‘Better Call Saul’ Review: “Bagman’ is an All-Time Great Episode

‘Better Call Saul’ Review: “Bagman’ is an All-Time Great Episode

07 Apr 2020 (PT)
BETTER CALL SAULREVIEW

As good as – hell, maybe better – than any of the best of the best  Breaking Bad episodes, the latest  Better Call Saul is an all-timer. This is up there with “Ozymandias”, or “Crawlspace.” Or “Fly” yes, “Fly” is one of the best  Breaking Bad episodes, don’t @ me. “Bagman” seems to be a culmination of what this season is all about: destroying every last trace of Jimmy Mcgill and replacing him entirely with Saul Goodman. Like Jesus, or Moses, our hero wanders into the desert, and comes back changed.

Jimmy and Mike

It would be wrong to call “Bagman” a “bottle episode”, because it does go to multiple locations – hough they all kind of look the same: like the desert. But unlike most other episodes of  Better Call Saul, “Bagman” doesn’t cut around to the many characters. Instead, it stays almost entirely with Jimmy and Mike as they stagger through the desert, like exiles from a remake of  Lawrence of Arabia.

That may not  sound very engaging, or entertaining. But “Bagman” is directed by Vince Gilligan, and it features what might just be the best directing ever seen on both  Breaking Bad and  Better Call Saul combined. Gilligan doesn’t resort to a lot of tricks – well, there is one involving clouds that move at fast speed while everything below moves along normally. Instead, he finds ways to make Jimmy and Mike’s trek cinematic – and also quite physical. We can  feel the pain and dehydration Jimmy is experiencing just by looking at his burnt, peeling face.

Before we get there, though, Jimmy almost gets away clean. Almost. Lalo has tasked him with going to the border to pick up his bail money – $7 million. Jimmy is hesitant to do this – it’s potentially very dangerous. And surprisingly, Lalo actually gives him a way out. Or at least pretends to – I have a feeling Lalo is just play-acting here, knowing that deep down, Jimmy can’t resist his true nature.

And he’s right. Because before he walks out the door, Jimmy throws out a number: $100,000. He’ll do the job for 100K. And Lalo accepts those terms. It’s a potential windfall for Jimmy. But he’s remaining true to his word with Kim, and therefore tells her what he’s going to do. Kim is understandably alarmed, and, for what I  think is the first time ever, she flat-out asks him to  not do something. Kim has expressed distaste and displeasure with Jimmy’s actions before, but she’s never acted like this. With pain and despair and worry in her voice, she practically begs him not to do it.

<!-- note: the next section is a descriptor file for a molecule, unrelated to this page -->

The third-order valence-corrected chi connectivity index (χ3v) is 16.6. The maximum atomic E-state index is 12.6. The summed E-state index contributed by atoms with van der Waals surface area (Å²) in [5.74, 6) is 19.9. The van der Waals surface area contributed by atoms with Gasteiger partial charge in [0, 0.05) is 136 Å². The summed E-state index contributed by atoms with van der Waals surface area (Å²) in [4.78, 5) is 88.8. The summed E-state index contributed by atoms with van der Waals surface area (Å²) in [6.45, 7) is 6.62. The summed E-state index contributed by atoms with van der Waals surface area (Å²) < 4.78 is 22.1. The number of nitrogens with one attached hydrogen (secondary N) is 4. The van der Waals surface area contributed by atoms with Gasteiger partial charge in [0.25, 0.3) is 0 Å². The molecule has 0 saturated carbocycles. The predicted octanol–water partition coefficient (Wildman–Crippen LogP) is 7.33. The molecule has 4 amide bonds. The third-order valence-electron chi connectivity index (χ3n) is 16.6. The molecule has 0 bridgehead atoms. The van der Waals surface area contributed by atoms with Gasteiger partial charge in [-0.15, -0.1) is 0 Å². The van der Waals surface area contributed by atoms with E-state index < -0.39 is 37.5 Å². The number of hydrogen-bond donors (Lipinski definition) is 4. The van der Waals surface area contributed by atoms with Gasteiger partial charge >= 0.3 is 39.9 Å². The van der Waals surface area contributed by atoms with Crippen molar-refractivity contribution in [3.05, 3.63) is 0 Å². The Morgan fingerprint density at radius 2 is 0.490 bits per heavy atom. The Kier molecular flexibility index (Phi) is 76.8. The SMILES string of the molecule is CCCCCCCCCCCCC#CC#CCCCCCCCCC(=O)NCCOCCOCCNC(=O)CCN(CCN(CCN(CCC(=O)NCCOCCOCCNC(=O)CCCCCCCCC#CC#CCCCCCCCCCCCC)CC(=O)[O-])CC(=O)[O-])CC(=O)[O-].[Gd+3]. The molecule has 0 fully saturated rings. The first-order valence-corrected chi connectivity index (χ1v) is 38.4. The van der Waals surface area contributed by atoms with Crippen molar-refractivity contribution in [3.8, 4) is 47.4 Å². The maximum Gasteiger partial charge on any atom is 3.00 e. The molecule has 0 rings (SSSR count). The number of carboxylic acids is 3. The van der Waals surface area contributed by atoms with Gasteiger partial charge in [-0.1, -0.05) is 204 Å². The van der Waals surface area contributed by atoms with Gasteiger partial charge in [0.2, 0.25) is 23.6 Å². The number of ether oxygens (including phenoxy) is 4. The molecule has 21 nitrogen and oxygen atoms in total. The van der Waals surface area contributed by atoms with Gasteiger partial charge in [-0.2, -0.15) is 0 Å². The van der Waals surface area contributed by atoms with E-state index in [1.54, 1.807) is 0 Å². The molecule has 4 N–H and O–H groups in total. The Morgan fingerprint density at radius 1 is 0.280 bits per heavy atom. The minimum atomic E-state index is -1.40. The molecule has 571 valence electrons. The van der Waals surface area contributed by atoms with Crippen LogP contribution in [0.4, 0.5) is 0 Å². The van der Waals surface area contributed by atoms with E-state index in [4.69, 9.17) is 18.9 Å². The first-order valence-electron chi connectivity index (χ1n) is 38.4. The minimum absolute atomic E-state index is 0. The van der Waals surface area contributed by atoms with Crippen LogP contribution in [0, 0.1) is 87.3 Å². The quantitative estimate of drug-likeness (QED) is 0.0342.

But he does. Because he can’t help himself.

Picking up the money actually goes off without a hitch. Jimmy grabs it from those silent, imposing Salamanca cousins. But everything that follows is a disaster. Jimmy is ambushed by gun-toting heavies – it’s not entirely clear who they are, or who they’re working for. But they want the money, and they come very close to killing Jimmy. But he’s saved at the last minute by Mike, who has been tracking Jimmy via his old gas cap tracking device trick. The shootout leaves all but one of the bandits dead, and Mike and Jimmy without adequate transportation. So now they have to stagger through the desert, lugging heavy bags of money, and hope the surviving robber doesn’t come looking for them.

Of course, he does. But Jimmy and Mike have to deal primarily with the elements, which proves to be almost too much for Jimmy. But not Mike, and he explains why: he’s doing what he does because he has people that depend on him. He loves his surviving family, and so he does dangerous things to make enough money to keep them safe. And that’s all he cares about. It’s a rousing speech, and Jonathan Banks kills it – the same way he knocked the now-classic “I broke my boy!” speech out of the park in season 1.

Mike’s arc this season has been about accepting who he is now – a criminal. And the experience in the desert seems to have the same transformative effect on Jimmy, because he intentionally baits the surviving thief so that Mike can gun him down. And just like that, Jimmy McGill might be finally dead. The time of Saul Goodman is at hand.

Sidebar

Kim doesn’t have a whole lot to do this week, but her two big scenes are great. First she pleads with Jimmy, then she actually goes to see Lalo in prison to ask for help. It’s a risky move, but it proves how much she cares about Jimmy, even after everything that’s happened. Mike, upon learning that Jimmy tells Kim about his shady dealings: “She’s in the game now.” Uh-oh. Mike causing the lone robber’s truck to flip over, and then finding that the crash destroyed a huge jug of water that both he and Jimmy really could’ve used, is a great touch. Mike also gets to have the ultimate dad joke this week – after a shootout, he surveys the damage to Jimmy’s car, and says: “The ernator’s shot. Literally.” Speaking of which, R.I.P. Jimmy’s Suzuki Esteem. You will be missed. When a fire isn’t possible to protect against the cold desert night, Mike whips out two emergency thermal blankets – which look just like the “space blanket” Chuck used to wear. In  Breaking Bad, Saul was operating under the incorrect assumption that Mike was working directly for him – it was only later that he learned about Gus. I’m guessing this time in the desert is going to serve as a bonding experience between Jimmy and Mike, and form that bond/partnership.

Source: Slashfilm.com

BETTER CALL SAULREVIEW
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‘Better Call Saul’ Review: “Bagman’ is an All-Time Great Episode
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